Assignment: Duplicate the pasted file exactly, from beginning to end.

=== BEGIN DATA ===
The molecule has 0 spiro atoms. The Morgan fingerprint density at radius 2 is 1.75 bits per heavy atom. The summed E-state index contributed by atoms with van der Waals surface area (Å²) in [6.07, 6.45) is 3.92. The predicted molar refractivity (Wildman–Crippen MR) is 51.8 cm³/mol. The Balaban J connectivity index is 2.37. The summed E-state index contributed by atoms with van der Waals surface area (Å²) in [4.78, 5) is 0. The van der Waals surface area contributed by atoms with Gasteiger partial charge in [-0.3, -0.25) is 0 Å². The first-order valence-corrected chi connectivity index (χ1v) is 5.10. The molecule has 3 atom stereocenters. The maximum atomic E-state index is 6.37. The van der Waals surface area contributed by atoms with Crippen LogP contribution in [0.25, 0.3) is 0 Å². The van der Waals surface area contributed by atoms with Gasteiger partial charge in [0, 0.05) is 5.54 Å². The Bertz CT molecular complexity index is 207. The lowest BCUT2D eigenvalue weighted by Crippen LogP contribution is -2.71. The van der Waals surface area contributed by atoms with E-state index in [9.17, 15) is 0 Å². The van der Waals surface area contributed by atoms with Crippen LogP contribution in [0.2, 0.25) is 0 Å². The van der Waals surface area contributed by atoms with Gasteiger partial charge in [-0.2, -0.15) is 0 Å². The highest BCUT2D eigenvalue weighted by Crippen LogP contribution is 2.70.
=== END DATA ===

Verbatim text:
The molecule has 0 spiro atoms. The Morgan fingerprint density at radius 2 is 1.75 bits per heavy atom. The summed E-state index contributed by atoms with van der Waals surface area (Å²) in [6.07, 6.45) is 3.92. The predicted molar refractivity (Wildman–Crippen MR) is 51.8 cm³/mol. The Balaban J connectivity index is 2.37. The summed E-state index contributed by atoms with van der Waals surface area (Å²) in [4.78, 5) is 0. The van der Waals surface area contributed by atoms with Gasteiger partial charge in [-0.3, -0.25) is 0 Å². The first-order valence-corrected chi connectivity index (χ1v) is 5.10. The molecule has 3 atom stereocenters. The maximum atomic E-state index is 6.37. The van der Waals surface area contributed by atoms with Crippen LogP contribution in [0.25, 0.3) is 0 Å². The van der Waals surface area contributed by atoms with Gasteiger partial charge in [0, 0.05) is 5.54 Å². The Bertz CT molecular complexity index is 207. The lowest BCUT2D eigenvalue weighted by Crippen LogP contribution is -2.71. The van der Waals surface area contributed by atoms with E-state index in [9.17, 15) is 0 Å². The van der Waals surface area contributed by atoms with Crippen LogP contribution in [0.2, 0.25) is 0 Å². The van der Waals surface area contributed by atoms with Gasteiger partial charge in [-0.2, -0.15) is 0 Å². The highest BCUT2D eigenvalue weighted by Crippen LogP contribution is 2.70.